In 2020, the current federal targeted program for the development of the judicial system will expire. It is therefore necessary to sum up preliminary results and consider the activities of the next set of programs for the judicial sector. For the past 18 years, the Russian government has not made public the results of these programs, or discussed findings with the legal community. These programs are developed behind closed doors without any consideration given to the academic community, to public opinion or to the concept of sustainable development: the rule of law and access to court. This academic article aims at identifying ongoing issues in the Russian judicial system and legal proceedings by defining and understanding the term “Development” and to provide a comparison and analysis of the Russian Federation federal targeted programs as well as the concept of sustainable development: the principles of strategic planning and the concept of a unified standard for the provision of public services by the government. An analysis of Russian legislation, and specifically legislation related to the Russian judicial system, leads to the conclusion that there lacks a true understanding of the term “Development,” and therefore the government can refer to nearly anything as being “development,” when in reality it is not. Due to this lack of recognition of the problems within the Russian judiciary system, these issues will likely not be addressed in the next federal target program for the development of the judicial system. With this in mind, the author attempts to recommend several proposals which may be helpful in the creation of the new program for the development of the judicial system which will be in effect until 2030.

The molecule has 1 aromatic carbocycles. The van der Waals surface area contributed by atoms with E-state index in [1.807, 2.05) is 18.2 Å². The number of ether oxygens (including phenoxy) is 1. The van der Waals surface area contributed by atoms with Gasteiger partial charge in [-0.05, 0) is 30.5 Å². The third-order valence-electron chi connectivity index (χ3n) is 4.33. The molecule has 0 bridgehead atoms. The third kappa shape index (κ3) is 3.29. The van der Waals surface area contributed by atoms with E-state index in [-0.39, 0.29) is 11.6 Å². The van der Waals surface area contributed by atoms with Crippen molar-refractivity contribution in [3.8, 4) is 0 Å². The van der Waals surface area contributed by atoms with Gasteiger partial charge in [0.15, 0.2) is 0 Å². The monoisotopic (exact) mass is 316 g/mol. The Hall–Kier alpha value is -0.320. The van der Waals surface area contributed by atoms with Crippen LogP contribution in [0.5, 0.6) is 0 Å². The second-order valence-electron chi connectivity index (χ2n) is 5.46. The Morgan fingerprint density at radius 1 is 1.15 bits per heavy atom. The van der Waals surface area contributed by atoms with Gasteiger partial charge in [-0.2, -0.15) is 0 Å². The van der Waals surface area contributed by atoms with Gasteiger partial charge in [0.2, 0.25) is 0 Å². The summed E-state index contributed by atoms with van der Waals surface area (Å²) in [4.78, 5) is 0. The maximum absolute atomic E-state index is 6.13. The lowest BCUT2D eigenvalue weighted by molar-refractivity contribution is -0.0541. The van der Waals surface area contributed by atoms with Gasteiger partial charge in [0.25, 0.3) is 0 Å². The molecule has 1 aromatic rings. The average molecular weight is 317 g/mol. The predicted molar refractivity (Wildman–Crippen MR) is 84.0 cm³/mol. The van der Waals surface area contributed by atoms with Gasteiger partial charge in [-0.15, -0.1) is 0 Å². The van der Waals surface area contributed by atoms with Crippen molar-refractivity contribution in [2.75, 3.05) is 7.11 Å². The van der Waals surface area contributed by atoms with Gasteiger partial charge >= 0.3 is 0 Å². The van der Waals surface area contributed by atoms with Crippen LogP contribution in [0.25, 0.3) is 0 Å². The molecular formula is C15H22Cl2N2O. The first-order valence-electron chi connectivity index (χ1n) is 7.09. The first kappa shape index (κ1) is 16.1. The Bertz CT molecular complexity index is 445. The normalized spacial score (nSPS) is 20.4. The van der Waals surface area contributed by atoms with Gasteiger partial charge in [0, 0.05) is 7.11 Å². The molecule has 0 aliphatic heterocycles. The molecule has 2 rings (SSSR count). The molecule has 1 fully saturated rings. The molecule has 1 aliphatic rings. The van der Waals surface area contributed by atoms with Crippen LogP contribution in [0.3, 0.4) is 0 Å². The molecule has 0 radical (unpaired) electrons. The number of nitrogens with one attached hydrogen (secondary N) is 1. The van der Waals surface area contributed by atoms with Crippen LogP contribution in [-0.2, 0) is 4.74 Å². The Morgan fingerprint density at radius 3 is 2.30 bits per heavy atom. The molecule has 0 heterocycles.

ISSN 2309-8678 (Print)
ISSN 2312-3605 (Online)